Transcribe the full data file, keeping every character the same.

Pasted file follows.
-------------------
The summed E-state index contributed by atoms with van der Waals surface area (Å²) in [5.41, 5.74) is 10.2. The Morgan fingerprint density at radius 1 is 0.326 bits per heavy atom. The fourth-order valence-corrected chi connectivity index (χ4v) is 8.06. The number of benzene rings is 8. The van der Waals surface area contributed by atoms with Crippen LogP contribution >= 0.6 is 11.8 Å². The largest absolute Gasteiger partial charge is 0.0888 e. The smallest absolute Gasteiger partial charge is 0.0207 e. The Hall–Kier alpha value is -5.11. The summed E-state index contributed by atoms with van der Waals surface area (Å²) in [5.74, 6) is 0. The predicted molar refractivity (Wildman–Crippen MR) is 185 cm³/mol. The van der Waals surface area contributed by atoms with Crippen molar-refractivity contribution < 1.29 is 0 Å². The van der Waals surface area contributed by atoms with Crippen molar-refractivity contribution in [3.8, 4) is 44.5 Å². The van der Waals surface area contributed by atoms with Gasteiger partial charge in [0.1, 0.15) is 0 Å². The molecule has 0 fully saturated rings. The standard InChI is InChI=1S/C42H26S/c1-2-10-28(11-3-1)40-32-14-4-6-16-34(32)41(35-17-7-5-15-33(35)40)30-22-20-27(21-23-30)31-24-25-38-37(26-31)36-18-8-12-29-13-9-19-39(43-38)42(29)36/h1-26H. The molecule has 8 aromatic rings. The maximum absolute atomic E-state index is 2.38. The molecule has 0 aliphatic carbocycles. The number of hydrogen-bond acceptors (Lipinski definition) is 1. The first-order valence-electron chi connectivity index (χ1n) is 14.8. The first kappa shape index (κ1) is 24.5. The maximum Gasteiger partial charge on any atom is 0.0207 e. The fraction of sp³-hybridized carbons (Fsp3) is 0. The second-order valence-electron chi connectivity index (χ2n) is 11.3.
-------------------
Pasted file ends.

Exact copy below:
The summed E-state index contributed by atoms with van der Waals surface area (Å²) in [5.41, 5.74) is 10.2. The Morgan fingerprint density at radius 1 is 0.326 bits per heavy atom. The fourth-order valence-corrected chi connectivity index (χ4v) is 8.06. The number of benzene rings is 8. The van der Waals surface area contributed by atoms with Crippen LogP contribution >= 0.6 is 11.8 Å². The largest absolute Gasteiger partial charge is 0.0888 e. The smallest absolute Gasteiger partial charge is 0.0207 e. The Hall–Kier alpha value is -5.11. The summed E-state index contributed by atoms with van der Waals surface area (Å²) in [5.74, 6) is 0. The predicted molar refractivity (Wildman–Crippen MR) is 185 cm³/mol. The van der Waals surface area contributed by atoms with Crippen molar-refractivity contribution < 1.29 is 0 Å². The van der Waals surface area contributed by atoms with Crippen molar-refractivity contribution in [3.8, 4) is 44.5 Å². The van der Waals surface area contributed by atoms with Gasteiger partial charge in [0.1, 0.15) is 0 Å². The molecule has 0 fully saturated rings. The standard InChI is InChI=1S/C42H26S/c1-2-10-28(11-3-1)40-32-14-4-6-16-34(32)41(35-17-7-5-15-33(35)40)30-22-20-27(21-23-30)31-24-25-38-37(26-31)36-18-8-12-29-13-9-19-39(43-38)42(29)36/h1-26H. The molecule has 8 aromatic rings. The maximum absolute atomic E-state index is 2.38. The molecule has 0 aliphatic carbocycles. The number of hydrogen-bond acceptors (Lipinski definition) is 1. The first-order valence-electron chi connectivity index (χ1n) is 14.8. The first kappa shape index (κ1) is 24.5. The maximum Gasteiger partial charge on any atom is 0.0207 e. The fraction of sp³-hybridized carbons (Fsp3) is 0. The second-order valence-electron chi connectivity index (χ2n) is 11.3.